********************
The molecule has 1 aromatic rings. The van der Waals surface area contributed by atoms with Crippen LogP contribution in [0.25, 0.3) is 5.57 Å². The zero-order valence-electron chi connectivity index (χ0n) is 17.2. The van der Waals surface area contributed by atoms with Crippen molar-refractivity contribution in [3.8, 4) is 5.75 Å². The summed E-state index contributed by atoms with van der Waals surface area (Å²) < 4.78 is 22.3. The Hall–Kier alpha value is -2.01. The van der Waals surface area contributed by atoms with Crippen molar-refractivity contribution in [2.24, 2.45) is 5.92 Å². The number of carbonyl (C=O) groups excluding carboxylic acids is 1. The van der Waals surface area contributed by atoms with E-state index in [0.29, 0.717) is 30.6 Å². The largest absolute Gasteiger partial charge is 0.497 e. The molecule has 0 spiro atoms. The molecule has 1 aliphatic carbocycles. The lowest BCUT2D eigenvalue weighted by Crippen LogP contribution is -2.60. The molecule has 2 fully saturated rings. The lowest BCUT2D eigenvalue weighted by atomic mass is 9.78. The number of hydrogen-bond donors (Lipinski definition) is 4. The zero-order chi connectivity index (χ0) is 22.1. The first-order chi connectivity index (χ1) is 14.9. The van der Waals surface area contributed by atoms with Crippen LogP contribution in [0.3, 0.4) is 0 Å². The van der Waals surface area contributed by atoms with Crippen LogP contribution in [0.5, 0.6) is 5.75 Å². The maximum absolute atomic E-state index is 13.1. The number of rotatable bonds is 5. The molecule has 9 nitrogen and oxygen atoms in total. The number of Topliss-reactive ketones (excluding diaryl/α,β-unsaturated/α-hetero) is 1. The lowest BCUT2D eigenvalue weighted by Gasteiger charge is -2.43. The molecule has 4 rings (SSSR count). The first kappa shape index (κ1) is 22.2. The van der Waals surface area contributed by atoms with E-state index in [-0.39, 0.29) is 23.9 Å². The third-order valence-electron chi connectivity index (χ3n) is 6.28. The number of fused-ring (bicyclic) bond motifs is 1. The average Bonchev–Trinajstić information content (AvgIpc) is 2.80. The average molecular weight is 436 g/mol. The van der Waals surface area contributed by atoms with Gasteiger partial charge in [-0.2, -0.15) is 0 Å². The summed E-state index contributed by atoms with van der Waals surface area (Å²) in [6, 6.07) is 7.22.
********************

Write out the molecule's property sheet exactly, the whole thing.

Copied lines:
The molecule has 1 aromatic rings. The van der Waals surface area contributed by atoms with Crippen LogP contribution in [0.25, 0.3) is 5.57 Å². The zero-order valence-electron chi connectivity index (χ0n) is 17.2. The van der Waals surface area contributed by atoms with Crippen molar-refractivity contribution in [3.8, 4) is 5.75 Å². The summed E-state index contributed by atoms with van der Waals surface area (Å²) < 4.78 is 22.3. The Hall–Kier alpha value is -2.01. The van der Waals surface area contributed by atoms with Crippen molar-refractivity contribution in [2.24, 2.45) is 5.92 Å². The number of carbonyl (C=O) groups excluding carboxylic acids is 1. The van der Waals surface area contributed by atoms with E-state index in [0.29, 0.717) is 30.6 Å². The largest absolute Gasteiger partial charge is 0.497 e. The molecule has 0 spiro atoms. The molecule has 1 aliphatic carbocycles. The lowest BCUT2D eigenvalue weighted by Crippen LogP contribution is -2.60. The molecule has 2 fully saturated rings. The lowest BCUT2D eigenvalue weighted by atomic mass is 9.78. The number of hydrogen-bond donors (Lipinski definition) is 4. The zero-order chi connectivity index (χ0) is 22.1. The first-order chi connectivity index (χ1) is 14.9. The van der Waals surface area contributed by atoms with Crippen LogP contribution in [0.3, 0.4) is 0 Å². The van der Waals surface area contributed by atoms with Crippen LogP contribution in [0.5, 0.6) is 5.75 Å². The maximum absolute atomic E-state index is 13.1. The number of rotatable bonds is 5. The molecule has 9 nitrogen and oxygen atoms in total. The number of Topliss-reactive ketones (excluding diaryl/α,β-unsaturated/α-hetero) is 1. The lowest BCUT2D eigenvalue weighted by Gasteiger charge is -2.43. The molecule has 4 rings (SSSR count). The first kappa shape index (κ1) is 22.2. The van der Waals surface area contributed by atoms with E-state index in [-0.39, 0.29) is 23.9 Å². The third-order valence-electron chi connectivity index (χ3n) is 6.28. The number of fused-ring (bicyclic) bond motifs is 1. The average Bonchev–Trinajstić information content (AvgIpc) is 2.80. The average molecular weight is 436 g/mol. The van der Waals surface area contributed by atoms with Gasteiger partial charge in [-0.2, -0.15) is 0 Å². The summed E-state index contributed by atoms with van der Waals surface area (Å²) in [6, 6.07) is 7.22.